Opinion: Why have we failed women so badly during COVID? | Opinion | DW | 07.04.2021
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Opinion

Opinion: Why have we failed women so badly during COVID?

The COVID pandemic's effects have disproportionately hit women, says Amnesty International's sobering new report. That's largely because we've ignored their plight, argues DW's Editor-in-Chief Manuela Kasper-Claridge.

woman in Mexico protests

Protests against femicide have taken place across Mexico after a number of slayings during the pandemic

The terrible face of the coronavirus pandemic comes in the form of illness, death, and despair for many people. Women are confronted by it daily, as they bear a particularly heavy burden during the crisis. Women are more affected by unemployment, have worse access to healthcare, and all too often receive little or no economic or social support.

The pandemic has increased gender inequality massively. This is one of the depressing conclusions of Amnesty International's 408-page annual report. It should be posted directly to the homes of politicians around the world, because the situation for many women is drastic. They need dedicated support — but in many countries, their special situation barely gets a second glance.

In India, for example, women were disproportionately affected by job loss during the pandemic's first wave. In March and April alone 15 million Indian women suddenly found themselves with no work, as their already precarious jobs suddenly vanished. It's a similarly difficult picture in Latin America.

Manuela Kasper-Claridge

DW Editor-in-Chief Manuela Kasper-Claridge

During the pandemic, the risk for women of losing their job has risen by 44%. The level of acceptance this fact meets is shocking. It is also forgotten with astonishing regularity that 70% of the world's nursing staff are women. They, therefore, carry a higher risk of infection and are particularly at risk of contracting Covid-19.

We need measures that protect women, especially during the pandemic. They must be proactive and not reactive — otherwise, it's often too late. We also need leadership. Courageous politics that recognize women's situations, raise awareness of them, and does not marginalize them.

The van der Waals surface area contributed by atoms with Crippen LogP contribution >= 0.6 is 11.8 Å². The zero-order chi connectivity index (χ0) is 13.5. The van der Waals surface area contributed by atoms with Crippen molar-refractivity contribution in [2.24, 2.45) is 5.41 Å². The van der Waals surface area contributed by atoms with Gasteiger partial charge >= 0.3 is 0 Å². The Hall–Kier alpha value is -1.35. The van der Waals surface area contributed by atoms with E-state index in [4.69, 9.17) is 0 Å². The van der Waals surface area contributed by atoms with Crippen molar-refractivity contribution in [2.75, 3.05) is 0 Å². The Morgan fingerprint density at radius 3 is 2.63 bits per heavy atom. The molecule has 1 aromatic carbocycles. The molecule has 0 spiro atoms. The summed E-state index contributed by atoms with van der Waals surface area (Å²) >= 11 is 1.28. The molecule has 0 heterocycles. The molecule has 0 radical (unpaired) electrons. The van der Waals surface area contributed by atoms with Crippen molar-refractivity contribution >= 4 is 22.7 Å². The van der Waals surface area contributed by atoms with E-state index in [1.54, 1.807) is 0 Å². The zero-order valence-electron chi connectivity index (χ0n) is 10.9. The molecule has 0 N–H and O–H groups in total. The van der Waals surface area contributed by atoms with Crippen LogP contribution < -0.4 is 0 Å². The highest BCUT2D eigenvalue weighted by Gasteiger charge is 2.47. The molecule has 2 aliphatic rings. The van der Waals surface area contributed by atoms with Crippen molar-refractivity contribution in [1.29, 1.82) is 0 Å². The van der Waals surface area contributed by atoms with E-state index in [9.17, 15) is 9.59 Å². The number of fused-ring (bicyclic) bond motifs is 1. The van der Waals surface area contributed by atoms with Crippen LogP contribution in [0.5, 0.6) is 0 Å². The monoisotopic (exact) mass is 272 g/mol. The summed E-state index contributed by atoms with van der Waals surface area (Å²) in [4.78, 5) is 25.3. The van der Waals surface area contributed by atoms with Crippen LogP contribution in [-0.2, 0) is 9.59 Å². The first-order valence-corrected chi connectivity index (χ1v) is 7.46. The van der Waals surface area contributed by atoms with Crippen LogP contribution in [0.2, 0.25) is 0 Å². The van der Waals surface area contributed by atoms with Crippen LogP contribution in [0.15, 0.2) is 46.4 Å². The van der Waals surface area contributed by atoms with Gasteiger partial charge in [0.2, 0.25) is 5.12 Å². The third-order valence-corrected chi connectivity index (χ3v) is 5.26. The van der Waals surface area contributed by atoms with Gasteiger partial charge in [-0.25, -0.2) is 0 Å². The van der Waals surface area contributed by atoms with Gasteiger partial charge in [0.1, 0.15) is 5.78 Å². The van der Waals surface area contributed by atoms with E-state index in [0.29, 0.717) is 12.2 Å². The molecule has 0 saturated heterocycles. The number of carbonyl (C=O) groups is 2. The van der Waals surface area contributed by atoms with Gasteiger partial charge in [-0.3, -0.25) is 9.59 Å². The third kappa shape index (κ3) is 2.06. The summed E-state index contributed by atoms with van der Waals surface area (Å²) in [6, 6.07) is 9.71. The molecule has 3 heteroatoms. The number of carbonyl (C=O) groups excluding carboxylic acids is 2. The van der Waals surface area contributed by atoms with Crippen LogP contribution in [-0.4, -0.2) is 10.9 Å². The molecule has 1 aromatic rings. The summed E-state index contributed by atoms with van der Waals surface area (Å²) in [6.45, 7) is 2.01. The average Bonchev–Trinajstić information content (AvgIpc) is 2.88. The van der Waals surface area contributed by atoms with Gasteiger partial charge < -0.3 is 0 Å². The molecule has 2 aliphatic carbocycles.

But there is barely any sign of that. Instead, the focus is on short-term public health responses to the pandemic. There is little attention paid to other areas where the situation is getting much worse.

Take, for example, the fact that emergency shelters and other contact points have been closed for over a year in many countries, and remain so.

This means that for many women, confined at home by lockdowns and curfews, there is no escape from violence. For a significant number of women and girls in South Africa, their own four walls became as dangerous and threatening as the virus outside, if not more so.

Violence against women increased dramatically, not just in South Africa, but worldwide. Authorities in Mexico registered 969 femicides — murders of women because of their gender. No matter whether in Brazil, the Dominican Republic or Paraguay, women in Latin America cannot feel safe.

Neither in Europe. In Spain — another country particularly hard hit by coronavirus — 19 women were killed by their partners in one summer. Vulnerable people are not being adequately protected during the pandemic. And in some countries, violence against women is trivialized or even supported, according to Amnesty's harrowing balance sheet.

A balance sheet that must serve as a wake-up call. Action must be taken now. We must protect women. Because crises do not evenly affect genders. Neither is the coronavirus pandemic. Women have a right to live in dignity and without fear at any time — and in any place. It is their, and our, human right.

 

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